We geared up by headlight in the predawn; while Sam & Steff climbed ahead, we prepared to jumar our fixed line, when a southern drawl erupted, "Yeah, rock-climbers!" And on seeing both our parties lining up, "Allright! Here's to a day of six people climbin' all over each other!" Alex and his partner Keith had left the car at 3 that morning and planned to summit that night, but weren't willing to let our two parties ahead of them dampen their spirits. "Team work makes the dream work!" Alex reminded us all.
We soon realised that courtesy has its place, but speed was paramount: "OK, we're passing about right now." And Keith was off ahead of us, just as I was about to start the second pitch. These two were using short-fixing speed-climbing tactics, the second jumaring on the fixed line while the leader continued climbing with a loop of slack. Determined to keep pace, I broke a thick sweat, french-freeing the bulges, and linking two pitches to overtake our friendly rivals. We also had a schedule to keep - Big Sandy would be ours by sunset.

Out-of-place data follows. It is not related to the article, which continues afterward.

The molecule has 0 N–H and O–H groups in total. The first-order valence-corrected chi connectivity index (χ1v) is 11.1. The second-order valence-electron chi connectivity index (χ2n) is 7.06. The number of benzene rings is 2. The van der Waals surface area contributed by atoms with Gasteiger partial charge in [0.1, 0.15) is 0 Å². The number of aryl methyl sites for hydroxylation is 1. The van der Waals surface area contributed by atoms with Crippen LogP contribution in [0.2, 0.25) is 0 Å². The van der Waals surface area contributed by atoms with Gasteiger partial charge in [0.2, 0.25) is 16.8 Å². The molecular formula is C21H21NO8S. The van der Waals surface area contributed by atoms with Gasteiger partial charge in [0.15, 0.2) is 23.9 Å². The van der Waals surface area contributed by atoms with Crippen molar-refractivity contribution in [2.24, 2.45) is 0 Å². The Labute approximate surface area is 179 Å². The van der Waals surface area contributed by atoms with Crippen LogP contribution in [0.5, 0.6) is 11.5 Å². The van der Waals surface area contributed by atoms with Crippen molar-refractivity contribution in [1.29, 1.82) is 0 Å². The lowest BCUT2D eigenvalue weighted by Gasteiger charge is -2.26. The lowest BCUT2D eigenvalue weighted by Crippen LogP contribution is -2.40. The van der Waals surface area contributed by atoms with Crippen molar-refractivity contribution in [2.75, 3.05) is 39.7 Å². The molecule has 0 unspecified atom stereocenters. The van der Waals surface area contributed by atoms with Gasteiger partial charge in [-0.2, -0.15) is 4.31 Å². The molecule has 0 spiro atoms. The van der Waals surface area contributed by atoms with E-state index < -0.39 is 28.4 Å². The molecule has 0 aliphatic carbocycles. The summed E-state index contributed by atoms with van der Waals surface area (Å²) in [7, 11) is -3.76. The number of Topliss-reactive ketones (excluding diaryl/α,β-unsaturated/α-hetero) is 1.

Gemma brought up the rear with puff and vigour, getting her fair share of cardio, she jumared her heart out and carrying all the supplies including 7 litres of water as well as the heavy rack I had deposited into the long pitches. After ten rope lengths of moderate alpine terrain, we moved onto the main sheer face of Half Dome. Our diagonal trajectory aimed at a long chimney system required several traversing bolt ladders across the blank face, made even blanker by the significant rockfall event of 2015 where a huge flake exfoliated from the wall.